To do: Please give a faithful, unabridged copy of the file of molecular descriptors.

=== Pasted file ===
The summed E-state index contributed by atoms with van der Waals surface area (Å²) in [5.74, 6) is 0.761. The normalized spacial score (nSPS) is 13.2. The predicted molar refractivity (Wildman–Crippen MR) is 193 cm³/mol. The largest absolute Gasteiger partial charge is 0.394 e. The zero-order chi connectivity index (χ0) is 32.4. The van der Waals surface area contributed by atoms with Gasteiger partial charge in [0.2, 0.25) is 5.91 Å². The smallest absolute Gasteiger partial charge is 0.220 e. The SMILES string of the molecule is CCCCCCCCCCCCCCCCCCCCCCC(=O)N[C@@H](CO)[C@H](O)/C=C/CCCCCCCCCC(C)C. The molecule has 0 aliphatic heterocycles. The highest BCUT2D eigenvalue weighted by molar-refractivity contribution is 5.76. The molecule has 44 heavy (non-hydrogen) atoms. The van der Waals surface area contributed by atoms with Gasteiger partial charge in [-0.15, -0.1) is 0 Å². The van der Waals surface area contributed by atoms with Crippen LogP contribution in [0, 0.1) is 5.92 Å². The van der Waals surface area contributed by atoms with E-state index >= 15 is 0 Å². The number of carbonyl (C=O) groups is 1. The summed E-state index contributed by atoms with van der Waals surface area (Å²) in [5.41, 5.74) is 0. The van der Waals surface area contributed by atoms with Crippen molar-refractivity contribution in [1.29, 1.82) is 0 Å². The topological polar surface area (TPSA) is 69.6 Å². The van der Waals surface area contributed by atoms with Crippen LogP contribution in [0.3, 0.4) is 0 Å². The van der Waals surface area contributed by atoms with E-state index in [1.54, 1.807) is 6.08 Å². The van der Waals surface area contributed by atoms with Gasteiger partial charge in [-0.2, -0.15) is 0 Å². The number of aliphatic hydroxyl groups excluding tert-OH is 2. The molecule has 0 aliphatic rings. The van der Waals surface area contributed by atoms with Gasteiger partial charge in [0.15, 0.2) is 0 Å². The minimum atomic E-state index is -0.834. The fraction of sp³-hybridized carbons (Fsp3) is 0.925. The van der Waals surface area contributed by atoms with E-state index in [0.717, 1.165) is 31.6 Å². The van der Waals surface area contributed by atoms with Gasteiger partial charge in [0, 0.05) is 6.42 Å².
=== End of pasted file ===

The summed E-state index contributed by atoms with van der Waals surface area (Å²) in [5.74, 6) is 0.761. The normalized spacial score (nSPS) is 13.2. The predicted molar refractivity (Wildman–Crippen MR) is 193 cm³/mol. The largest absolute Gasteiger partial charge is 0.394 e. The zero-order chi connectivity index (χ0) is 32.4. The van der Waals surface area contributed by atoms with Gasteiger partial charge in [0.2, 0.25) is 5.91 Å². The smallest absolute Gasteiger partial charge is 0.220 e. The SMILES string of the molecule is CCCCCCCCCCCCCCCCCCCCCCC(=O)N[C@@H](CO)[C@H](O)/C=C/CCCCCCCCCC(C)C. The molecule has 0 aliphatic heterocycles. The highest BCUT2D eigenvalue weighted by molar-refractivity contribution is 5.76. The molecule has 44 heavy (non-hydrogen) atoms. The van der Waals surface area contributed by atoms with Gasteiger partial charge in [-0.15, -0.1) is 0 Å². The van der Waals surface area contributed by atoms with Crippen LogP contribution in [0, 0.1) is 5.92 Å². The van der Waals surface area contributed by atoms with E-state index >= 15 is 0 Å². The number of carbonyl (C=O) groups is 1. The summed E-state index contributed by atoms with van der Waals surface area (Å²) in [5.41, 5.74) is 0. The van der Waals surface area contributed by atoms with Crippen molar-refractivity contribution in [1.29, 1.82) is 0 Å². The topological polar surface area (TPSA) is 69.6 Å². The van der Waals surface area contributed by atoms with Crippen LogP contribution in [0.3, 0.4) is 0 Å². The van der Waals surface area contributed by atoms with E-state index in [1.54, 1.807) is 6.08 Å². The van der Waals surface area contributed by atoms with Gasteiger partial charge in [-0.2, -0.15) is 0 Å². The number of aliphatic hydroxyl groups excluding tert-OH is 2. The molecule has 0 aliphatic rings. The van der Waals surface area contributed by atoms with Gasteiger partial charge in [0.15, 0.2) is 0 Å². The minimum atomic E-state index is -0.834. The fraction of sp³-hybridized carbons (Fsp3) is 0.925. The van der Waals surface area contributed by atoms with E-state index in [0.717, 1.165) is 31.6 Å². The van der Waals surface area contributed by atoms with Gasteiger partial charge in [0, 0.05) is 6.42 Å².